An oil tanker off the coast of the Netherlands
Russia’s invasion of Ukraine has caused a horrific human tragedy in Eastern Europe and no shortage of misery abroad. The war provoked an energy crisis that has led to skyrocketing power costs for European families and businesses, inflation across the globe, and a rise in poverty worldwide. While some nations including the U.S. and U.K. are now reacting by pulling out the stops to extract more fossil fuels, there’s a counterintuitive trend going on: Across the world, investments in renewables are on the upswing.
The result could be a boom in clean energy by the end of the decade, according to a report the International Energy Agency (IEA) released late last week.
Let’s set the context. The IEA pointed out that since 2015, global investments in renewables have either increased year-to-year or, at a minimum, flatlined. Such has been the worldwide trajectory despite the relentless influence of the fossil fuel industry, the dismissive attitude toward renewables on behalf of many policymakers and massive shocks such as the COVID-19 pandemic. Further, recent policy shifts such as the U.S. Inflation Reduction Act, Japan’s Green Transformation (GX) program and the European Union’s climate crisis package all pave the way for more deployment of renewables. China, India and South Korea have also launched policies that will boost spending on renewables and other cleaner forms of energy this decade as well.
If all goes to plan, spending on clean energy investments worldwide could reach $2 trillion by 2030, a 50 percent increase from current spending.
Further, global consumptions of fossil fuels could peak in 2025 at 37 gigatons, decreasing slightly annually through 2025.
Granted, this surge may not be enough to avert all chaos that could come with climate change. The IEA tempers its latest round of news with an assessment that global investments in renewables would have to tally up to $4 billion by 2030 if the world will be able to reach net-zero emissions by 2050. Then again, the news isn’t as dire as believed a few short years ago.
“While 5 degrees of warming once seemed possible, scientists now estimate that the Earth is on track to warm by 2 to 3 degrees. That difference might not seem huge, but it translates to fewer record-breaking floods, storms, droughts and heat waves and potentially thousands or millions of lives saved in the coming decades,” German Lopez wrote in a New York Times newsletter sent to subscribers on Oct. 27.
Of course, “fewer” catastrophic climate change-related events is relative, especially for lower-income nations. The fact that the world’s richest nations have not yet followed through on their 2009 commitments to fund climate change mitigation and adaptation projects for poor nations lies behind what could be contentious COP27 meetings this month. Finance ministers from the “V20,” i.e. the nations that are most vulnerable to climate change risks, have floated the idea of not paying off their debt obligations if the nations that have contributed to climate change the most don’t start paying for climate adaptation.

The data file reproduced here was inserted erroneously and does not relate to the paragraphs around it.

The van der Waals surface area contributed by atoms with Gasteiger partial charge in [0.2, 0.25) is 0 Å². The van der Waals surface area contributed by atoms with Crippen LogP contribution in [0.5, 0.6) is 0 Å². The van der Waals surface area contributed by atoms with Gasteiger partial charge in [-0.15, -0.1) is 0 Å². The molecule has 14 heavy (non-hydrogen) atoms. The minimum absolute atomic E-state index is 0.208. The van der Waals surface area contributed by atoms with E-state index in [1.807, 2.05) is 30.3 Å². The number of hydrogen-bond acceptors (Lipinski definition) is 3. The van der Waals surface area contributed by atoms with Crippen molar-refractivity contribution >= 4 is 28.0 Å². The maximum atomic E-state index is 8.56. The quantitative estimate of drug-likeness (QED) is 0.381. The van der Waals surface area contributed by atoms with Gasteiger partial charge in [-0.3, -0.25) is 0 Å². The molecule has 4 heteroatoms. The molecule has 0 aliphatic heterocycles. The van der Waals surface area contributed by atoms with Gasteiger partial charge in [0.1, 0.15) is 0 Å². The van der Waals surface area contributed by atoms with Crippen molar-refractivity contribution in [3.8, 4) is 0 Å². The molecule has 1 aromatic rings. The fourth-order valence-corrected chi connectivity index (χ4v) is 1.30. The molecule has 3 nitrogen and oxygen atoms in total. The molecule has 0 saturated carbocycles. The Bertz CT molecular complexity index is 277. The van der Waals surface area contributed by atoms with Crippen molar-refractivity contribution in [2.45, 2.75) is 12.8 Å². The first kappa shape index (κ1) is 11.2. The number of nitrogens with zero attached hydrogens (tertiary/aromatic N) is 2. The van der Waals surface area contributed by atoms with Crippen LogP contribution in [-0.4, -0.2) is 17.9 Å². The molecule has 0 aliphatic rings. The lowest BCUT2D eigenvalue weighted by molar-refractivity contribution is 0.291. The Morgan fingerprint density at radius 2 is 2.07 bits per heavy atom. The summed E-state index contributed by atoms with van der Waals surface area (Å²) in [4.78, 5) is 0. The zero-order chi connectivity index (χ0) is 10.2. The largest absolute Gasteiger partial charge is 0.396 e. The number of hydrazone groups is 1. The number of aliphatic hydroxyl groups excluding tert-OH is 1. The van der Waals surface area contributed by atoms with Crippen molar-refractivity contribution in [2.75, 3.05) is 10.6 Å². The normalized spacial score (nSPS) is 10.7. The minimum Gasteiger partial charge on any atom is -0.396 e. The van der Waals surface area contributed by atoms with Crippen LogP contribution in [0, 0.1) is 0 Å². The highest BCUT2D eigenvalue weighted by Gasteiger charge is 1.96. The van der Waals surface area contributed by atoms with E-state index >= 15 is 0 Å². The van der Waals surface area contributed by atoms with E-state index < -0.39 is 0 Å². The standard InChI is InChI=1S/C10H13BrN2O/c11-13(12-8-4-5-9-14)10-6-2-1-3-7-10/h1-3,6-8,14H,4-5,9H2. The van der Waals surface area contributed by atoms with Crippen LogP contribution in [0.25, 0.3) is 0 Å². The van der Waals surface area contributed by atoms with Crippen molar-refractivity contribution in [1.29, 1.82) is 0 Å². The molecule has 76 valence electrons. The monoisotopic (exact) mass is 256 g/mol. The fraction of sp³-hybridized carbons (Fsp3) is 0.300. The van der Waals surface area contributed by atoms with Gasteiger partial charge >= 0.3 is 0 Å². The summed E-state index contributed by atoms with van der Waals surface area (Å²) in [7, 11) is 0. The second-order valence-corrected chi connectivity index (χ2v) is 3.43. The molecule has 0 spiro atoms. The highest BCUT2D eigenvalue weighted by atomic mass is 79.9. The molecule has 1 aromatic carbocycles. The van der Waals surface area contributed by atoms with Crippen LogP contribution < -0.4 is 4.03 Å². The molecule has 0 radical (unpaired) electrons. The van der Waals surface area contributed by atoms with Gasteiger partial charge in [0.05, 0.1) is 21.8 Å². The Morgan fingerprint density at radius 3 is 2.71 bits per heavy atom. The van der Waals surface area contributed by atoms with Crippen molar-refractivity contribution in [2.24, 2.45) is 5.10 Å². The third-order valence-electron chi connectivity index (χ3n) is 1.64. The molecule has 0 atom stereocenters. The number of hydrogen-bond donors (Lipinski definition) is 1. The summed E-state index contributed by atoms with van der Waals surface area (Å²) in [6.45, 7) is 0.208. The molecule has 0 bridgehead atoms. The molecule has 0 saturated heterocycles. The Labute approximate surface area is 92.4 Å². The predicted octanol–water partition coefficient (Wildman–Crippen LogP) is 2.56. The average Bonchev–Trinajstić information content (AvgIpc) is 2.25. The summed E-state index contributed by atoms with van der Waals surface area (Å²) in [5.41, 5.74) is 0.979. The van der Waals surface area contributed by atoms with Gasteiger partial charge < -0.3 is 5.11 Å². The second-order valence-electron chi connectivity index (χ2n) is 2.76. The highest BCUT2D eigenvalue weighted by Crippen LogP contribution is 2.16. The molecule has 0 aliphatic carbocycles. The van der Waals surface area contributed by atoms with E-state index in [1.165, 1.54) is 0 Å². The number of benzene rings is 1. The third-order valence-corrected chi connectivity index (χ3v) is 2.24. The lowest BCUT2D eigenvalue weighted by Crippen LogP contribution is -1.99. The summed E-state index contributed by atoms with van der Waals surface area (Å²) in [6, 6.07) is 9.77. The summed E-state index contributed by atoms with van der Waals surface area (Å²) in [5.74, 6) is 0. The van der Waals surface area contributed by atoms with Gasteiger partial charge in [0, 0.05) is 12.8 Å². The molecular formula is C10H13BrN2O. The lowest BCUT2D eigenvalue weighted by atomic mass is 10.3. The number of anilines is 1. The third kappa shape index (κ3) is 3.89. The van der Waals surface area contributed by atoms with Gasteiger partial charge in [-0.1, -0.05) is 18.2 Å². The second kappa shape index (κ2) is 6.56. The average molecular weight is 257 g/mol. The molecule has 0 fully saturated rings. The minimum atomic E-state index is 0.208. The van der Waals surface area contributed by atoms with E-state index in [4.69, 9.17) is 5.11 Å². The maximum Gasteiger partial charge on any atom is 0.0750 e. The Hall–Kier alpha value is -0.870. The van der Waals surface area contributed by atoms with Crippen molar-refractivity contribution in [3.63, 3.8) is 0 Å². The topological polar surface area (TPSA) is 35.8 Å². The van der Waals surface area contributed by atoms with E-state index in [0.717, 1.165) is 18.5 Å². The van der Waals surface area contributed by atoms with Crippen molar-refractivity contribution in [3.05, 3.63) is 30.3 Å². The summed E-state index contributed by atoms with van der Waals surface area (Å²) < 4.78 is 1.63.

The IEA’s numbers reinforce the case that it behooves the world’s wealthiest countries to launch and fund those programs if they are serious about limiting climate change’s impacts on poorer citizens. Though the current high prices of conventional energy may turn out to be a short-term shock, the outcome could generate more emissions in the long run. For example, the IEA concludes that as many as 75 million people globally who recently gained access to electricity will soon no longer be able to afford it due to rising costs. In addition, about 100 million people could return to using conventional biomass sources for cooking — hence another kneecapping for the plan to reduce global warming to 1.5 degrees Celsius by mid-century.
“The environmental case for clean energy needed no reinforcement, but the economic arguments in favor of cost-competitive and affordable clean technologies are now stronger – and so too is the energy security case,” the IEA concluded. “The journey to a more secure and sustainable energy system may not be a smooth one. But today’s crisis makes it crystal clear why we need to press ahead.”
Image credit: Alexander Schimmeck via Unsplash
Leon Kaye has written for 3p since 2010 and become executive editor in 2018. His previous work includes writing for the Guardian as well as other online and print publications. In addition, he's worked in sales executive roles within technology and financial research companies, as well as for a public relations firm, for which he consulted with one of the globe’s leading sustainability initiatives. Currently living in Central California, he’s traveled to 70-plus countries and has lived and worked in South Korea, the United Arab Emirates and Uruguay.
Leon’s an alum of Fresno State, the University of Maryland, Baltimore County and the University of Southern California's Marshall Business School. He enjoys traveling abroad as well as exploring California’s Central Coast and the Sierra Nevadas.